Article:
1600 — 1800 Rod’s contagious work ethic and confident, systematic approach made it obvious that his genuine character is well suited for charity: water’s high demands. As Rod shares upcoming Haiti plans with Vik Harrison, I am reminded how much relies on her trademark aesthetic. Vik grew up in Saint Petersburg, Russia. Her artisan parents shared a prideful obligation to perfection as Vik regretfully associates to all the late night computer lab hours at New York’s School of Visual Art. Her academic diligence prepared her for creative roles at brands like Amex, Honda, Pepsi and Clinique. After two years of curating corporate marketing campaigns she came across the quote, “The same design that fuels mass over consumption also holds the power to repair the world,” by David Berman. Vik took a closer look at the non–profit sector and realized how few non–profits value a real sense of work–ethic, a commitment to excellence, or a desire to showcase an engaging level of transparency. She decided that her years of design could serve a new degree of function and chose an opportunity with charity: water as Director of Design and Branding. After spending a year working alongside Scott Harrison as a colleague, building charity: water. A professional partnership developed into a romantic relationship, as Vik and Scott were married in September 2009.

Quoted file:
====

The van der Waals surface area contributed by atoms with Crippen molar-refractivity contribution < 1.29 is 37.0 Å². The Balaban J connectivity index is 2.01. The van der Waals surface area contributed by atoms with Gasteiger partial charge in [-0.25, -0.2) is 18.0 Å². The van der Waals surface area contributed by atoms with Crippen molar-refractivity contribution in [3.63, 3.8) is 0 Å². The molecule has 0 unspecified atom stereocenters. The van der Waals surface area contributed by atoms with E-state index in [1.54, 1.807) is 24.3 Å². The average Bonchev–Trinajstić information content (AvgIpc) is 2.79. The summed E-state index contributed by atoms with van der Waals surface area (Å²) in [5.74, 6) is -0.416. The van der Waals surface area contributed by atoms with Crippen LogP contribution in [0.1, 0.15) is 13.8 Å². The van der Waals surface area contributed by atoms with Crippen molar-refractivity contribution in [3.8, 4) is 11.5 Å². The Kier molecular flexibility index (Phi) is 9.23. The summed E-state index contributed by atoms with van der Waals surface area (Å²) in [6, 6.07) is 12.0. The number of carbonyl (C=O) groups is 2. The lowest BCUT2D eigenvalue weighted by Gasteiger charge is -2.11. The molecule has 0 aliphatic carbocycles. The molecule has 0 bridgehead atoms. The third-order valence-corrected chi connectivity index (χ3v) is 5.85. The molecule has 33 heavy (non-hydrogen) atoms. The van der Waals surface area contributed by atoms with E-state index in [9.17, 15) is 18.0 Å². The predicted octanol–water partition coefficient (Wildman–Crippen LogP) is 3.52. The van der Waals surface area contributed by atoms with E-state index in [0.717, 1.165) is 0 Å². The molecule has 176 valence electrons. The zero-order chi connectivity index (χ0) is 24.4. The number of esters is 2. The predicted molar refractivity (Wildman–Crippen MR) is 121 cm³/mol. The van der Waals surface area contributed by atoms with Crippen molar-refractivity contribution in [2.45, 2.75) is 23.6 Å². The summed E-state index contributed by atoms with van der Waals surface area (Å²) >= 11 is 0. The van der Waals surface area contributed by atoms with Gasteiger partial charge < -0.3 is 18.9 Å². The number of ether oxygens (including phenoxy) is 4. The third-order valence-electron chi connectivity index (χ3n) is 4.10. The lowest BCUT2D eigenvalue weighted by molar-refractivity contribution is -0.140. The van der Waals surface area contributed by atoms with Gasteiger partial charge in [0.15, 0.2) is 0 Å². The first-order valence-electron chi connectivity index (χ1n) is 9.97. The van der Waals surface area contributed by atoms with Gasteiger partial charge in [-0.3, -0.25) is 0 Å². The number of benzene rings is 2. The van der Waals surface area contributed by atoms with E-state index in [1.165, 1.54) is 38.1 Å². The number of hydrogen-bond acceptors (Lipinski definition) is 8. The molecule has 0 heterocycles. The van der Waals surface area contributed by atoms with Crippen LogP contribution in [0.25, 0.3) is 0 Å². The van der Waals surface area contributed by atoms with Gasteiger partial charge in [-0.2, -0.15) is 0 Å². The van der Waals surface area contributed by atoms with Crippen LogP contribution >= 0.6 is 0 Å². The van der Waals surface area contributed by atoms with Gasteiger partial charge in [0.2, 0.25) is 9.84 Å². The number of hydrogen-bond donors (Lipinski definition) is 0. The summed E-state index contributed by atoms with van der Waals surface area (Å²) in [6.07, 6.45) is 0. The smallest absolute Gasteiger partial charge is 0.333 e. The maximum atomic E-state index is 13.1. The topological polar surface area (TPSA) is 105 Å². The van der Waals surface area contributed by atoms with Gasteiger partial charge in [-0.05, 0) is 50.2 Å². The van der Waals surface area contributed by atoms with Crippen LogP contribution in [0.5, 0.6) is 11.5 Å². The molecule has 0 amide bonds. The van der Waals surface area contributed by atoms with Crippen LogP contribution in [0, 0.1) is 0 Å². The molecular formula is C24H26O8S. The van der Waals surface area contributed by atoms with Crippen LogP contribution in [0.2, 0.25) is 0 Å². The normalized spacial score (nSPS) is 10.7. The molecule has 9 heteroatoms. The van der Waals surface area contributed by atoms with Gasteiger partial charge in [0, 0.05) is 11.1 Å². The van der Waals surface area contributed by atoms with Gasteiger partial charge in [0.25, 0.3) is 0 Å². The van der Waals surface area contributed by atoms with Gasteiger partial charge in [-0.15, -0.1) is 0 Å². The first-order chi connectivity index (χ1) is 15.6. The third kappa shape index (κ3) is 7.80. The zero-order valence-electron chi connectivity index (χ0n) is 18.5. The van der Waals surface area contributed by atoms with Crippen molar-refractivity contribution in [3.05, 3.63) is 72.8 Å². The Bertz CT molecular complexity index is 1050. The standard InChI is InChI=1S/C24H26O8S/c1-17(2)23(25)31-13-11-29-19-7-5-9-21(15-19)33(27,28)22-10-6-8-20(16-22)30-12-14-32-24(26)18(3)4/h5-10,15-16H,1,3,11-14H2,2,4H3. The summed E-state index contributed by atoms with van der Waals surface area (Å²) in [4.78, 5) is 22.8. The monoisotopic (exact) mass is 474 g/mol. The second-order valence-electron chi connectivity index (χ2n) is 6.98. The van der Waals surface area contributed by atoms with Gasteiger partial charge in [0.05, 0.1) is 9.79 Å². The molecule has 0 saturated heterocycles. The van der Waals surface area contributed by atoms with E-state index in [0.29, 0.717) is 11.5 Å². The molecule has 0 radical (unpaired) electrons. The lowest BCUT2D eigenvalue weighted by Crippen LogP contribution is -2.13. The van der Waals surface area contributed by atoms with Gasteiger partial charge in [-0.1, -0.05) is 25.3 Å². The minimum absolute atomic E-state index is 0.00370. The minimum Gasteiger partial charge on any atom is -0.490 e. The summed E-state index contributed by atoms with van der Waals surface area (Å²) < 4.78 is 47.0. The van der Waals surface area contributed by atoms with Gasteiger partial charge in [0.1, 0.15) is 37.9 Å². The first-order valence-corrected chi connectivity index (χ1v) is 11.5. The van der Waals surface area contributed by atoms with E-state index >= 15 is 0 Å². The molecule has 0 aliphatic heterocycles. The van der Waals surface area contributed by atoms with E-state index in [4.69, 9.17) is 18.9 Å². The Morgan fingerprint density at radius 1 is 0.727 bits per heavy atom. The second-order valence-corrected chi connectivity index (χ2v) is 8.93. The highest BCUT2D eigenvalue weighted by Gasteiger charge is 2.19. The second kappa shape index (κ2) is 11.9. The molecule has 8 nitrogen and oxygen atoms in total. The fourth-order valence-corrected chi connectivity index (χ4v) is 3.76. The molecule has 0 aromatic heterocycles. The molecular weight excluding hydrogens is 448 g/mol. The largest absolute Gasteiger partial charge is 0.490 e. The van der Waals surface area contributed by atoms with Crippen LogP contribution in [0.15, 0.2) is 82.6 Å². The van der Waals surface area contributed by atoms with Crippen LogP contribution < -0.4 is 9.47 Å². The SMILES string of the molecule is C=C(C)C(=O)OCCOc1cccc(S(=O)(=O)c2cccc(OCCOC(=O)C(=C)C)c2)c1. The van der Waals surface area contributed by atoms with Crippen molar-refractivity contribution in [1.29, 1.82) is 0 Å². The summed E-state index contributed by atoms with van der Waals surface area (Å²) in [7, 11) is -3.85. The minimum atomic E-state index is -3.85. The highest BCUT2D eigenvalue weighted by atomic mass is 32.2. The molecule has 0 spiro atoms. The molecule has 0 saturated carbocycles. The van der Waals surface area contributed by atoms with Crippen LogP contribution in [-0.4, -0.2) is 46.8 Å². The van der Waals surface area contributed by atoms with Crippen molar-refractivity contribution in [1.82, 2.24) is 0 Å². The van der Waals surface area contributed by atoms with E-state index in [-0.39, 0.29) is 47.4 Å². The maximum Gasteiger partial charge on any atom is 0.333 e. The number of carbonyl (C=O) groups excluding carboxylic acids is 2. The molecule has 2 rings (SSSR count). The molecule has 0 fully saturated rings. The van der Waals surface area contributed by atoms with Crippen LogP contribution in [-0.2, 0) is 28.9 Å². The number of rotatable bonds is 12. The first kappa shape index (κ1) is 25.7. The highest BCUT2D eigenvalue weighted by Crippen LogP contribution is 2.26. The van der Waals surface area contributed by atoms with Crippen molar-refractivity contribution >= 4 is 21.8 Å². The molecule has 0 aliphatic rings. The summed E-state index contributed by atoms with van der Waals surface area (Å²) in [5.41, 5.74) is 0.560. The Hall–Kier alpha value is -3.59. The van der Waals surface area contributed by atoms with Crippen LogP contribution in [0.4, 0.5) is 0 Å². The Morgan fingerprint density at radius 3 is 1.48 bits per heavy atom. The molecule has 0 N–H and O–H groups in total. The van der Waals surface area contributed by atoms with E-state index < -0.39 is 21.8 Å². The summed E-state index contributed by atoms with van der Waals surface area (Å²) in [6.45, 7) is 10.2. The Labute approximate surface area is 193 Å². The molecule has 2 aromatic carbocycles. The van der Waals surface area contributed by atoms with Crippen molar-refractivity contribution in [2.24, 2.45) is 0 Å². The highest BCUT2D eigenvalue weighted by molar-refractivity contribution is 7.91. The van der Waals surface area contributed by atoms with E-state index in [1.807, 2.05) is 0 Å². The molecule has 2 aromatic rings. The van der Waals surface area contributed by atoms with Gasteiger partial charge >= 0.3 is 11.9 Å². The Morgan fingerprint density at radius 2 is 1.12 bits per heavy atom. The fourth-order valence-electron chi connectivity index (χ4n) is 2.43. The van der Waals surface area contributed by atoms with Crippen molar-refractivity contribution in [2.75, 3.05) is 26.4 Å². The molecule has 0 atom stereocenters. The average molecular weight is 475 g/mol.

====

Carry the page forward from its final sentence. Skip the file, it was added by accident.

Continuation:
By 6pm, Arnold has pushed tirelessly for over nine hours, and at 6:15pm he’s on the subway, headed home. His 40–minute commute is a perfect opportunity to reflect on the day, take in a TED podcast and then shift gears from work to family. As soon as he walks into the house, he sets the day aside and turns his full attention to his wife and four children. This is his favorite part of the day — laughing with the family over dinner, reading bedtime stories, walking down to the corner pub for a nightcap — just connecting with the most important people in his life. Before we part ways, Rod out of humor, reminds me of the Greek origin for ‘charity’ being ‘love’. This is an interesting paradox, as today’s compassionate society begins to re–think charity with the overarching question, “Will today’s current non–profit pace catch up to the overwhelming flood of need and suffering?” I later relayed this question to our close friend, Dan Pallotta, author of Uncharitable, as he too shares the goal of infusing the non–profit sector with responsible elements of free market capitalism. We all seek to take part in this optimistic endeavor that looks beyond the cloud of critics, and focuses on the fundamental desire to witness real and sustainable change within our generation. Pallotta contributed a quote of encouragement to Rod when he said,"The team at charity: water is pointing the way to the future of getting as good at the game of selling compassion as Budweiser is at selling beer. They’re leveling the playing field. They’re taking the advantage away from things that don’t really matter and giving it to the things that do.” I come to appreciate this priceless quote as my time with Rod comes to an end. Shadowing Arnold for the day was an educational lesson in humility and leadership. He truly leads an inspiring life that I was glad to shadow and I am proud to share.